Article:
Amidst the Pandemic, the College Board Shows That Its Priority is Money, Not Students

Mark Yukelis, Editor-In-Chief

On every test the College Board offers, they give students the option to check a box to take part in their “Student Search Service,” a program that they claim “connects students with information about educational and financial aid opportunities from nearly 1,900 eligible colleges and universities, and scholarship and other educational programs.” On the same page, the College Board states that it does not sell the data it acquires through this service. However, on a second page, the organization publicly displays that colleges can pay licensing fees for the same exact data that they explicitly stated is not sold.

The College Board’s greed in charging for student data is only a small example of the organization’s complete apathy towards students, an apathy that has only become more and more clear during these unprecedented times, as can be seen with this year’s AP exams. AP tests are inherently stressful experiences for students, and instead of attempting to lessen this stress in the midst of a pandemic by creating a platform that caters to students’ needs, the College Board took a more simplistic, inexpensive route and created a platform that was not only non-intuitive, but dysfunctional. Thousands upon thousands of students were unable to submit their exams due to glitches in the College Board’s platform and forced to take their AP exams again, at a later date. For students with disabilities, the College Board provided little support. Many blind students reported that the braille given on the test was insufficient and that students were forced to listen to slow audio files that did not keep up with the pace of the test. To prevent cheating, the College Board saw it fit that all students taking a test in a certain topic should take the test at the same time, forcing foreign students to take exams either extremely late or incredibly early. When faced with criticism, the College Board repeatedly stated that it was doing its best to help students given the circumstances, but was it? All of these injustices could have been avoided if the College Board, a company with profits of almost 1 billion dollars a year from AP exams, had poured more resources into their platform. Instead, the College Board left students to fend for themselves, using the coronavirus as an excuse for their blatant greed.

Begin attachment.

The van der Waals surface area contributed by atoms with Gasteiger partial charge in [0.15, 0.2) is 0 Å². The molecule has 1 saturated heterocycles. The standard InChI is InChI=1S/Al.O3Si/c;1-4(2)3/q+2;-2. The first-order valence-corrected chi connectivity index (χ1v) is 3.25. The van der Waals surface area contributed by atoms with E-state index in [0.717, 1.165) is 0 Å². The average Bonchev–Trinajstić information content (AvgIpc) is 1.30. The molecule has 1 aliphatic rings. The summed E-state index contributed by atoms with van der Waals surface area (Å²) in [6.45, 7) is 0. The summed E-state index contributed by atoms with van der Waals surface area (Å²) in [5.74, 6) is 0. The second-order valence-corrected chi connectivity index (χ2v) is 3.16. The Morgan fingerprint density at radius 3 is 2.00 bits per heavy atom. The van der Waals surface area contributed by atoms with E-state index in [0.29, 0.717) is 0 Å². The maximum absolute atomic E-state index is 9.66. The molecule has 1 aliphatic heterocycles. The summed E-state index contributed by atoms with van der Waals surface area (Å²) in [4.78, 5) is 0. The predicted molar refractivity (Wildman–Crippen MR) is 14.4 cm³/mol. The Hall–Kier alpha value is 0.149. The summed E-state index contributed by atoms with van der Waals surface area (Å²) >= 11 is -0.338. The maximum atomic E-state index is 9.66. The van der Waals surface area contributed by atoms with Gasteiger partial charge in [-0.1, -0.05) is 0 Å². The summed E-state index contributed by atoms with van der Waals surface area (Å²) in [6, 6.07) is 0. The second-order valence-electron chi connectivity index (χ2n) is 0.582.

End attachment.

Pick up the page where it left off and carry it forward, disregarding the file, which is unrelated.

The College Board’s outsized influence on education in the U.S. is nothing new and is something that has been criticized before. Still, what makes the College Board’s recent actions somehow even worse than usual is their complete disregard for accountability. Look at the College Board’s Instagram and you’ll see a comments section filled with positive comments, because the College Board only responds to these positive comments, allowing for them to be brought to the top of the section. Look at the College Board’s Twitter account and you’ll see a post after post about how great the new AP exams are, how “99 percent of students” were able to take their tests successfully. With multiple class action lawsuits being filed against the College Board, this statistic seems to be inaccurate. The College Board perpetuates narratives that make them seem like heroes, all the while ignoring the needs of the students they profit off of.

For students, this lack of transparency is a slap in the face. After a year of stress, late nights up studying, and countless hours of work poured into AP classes, the College Board provided a 50-minute test that covered one to two topics in a subject’s curriculum, while at the same time still charging the full exam fee. AP exams play a large role in the college admissions process, and even if that role may be smaller in this upcoming admissions cycle, students’ scores on the 2020 AP exams will have a direct effect on their futures. What hurts most about the 2020 AP exams is that countless hours of work and stress preparing for a test can be invalidated by the College Board’s unwillingness to create a functional platform. In a time where students were in their most desperate, most stressful state, the College Board chose to capitalize on students’ desperation.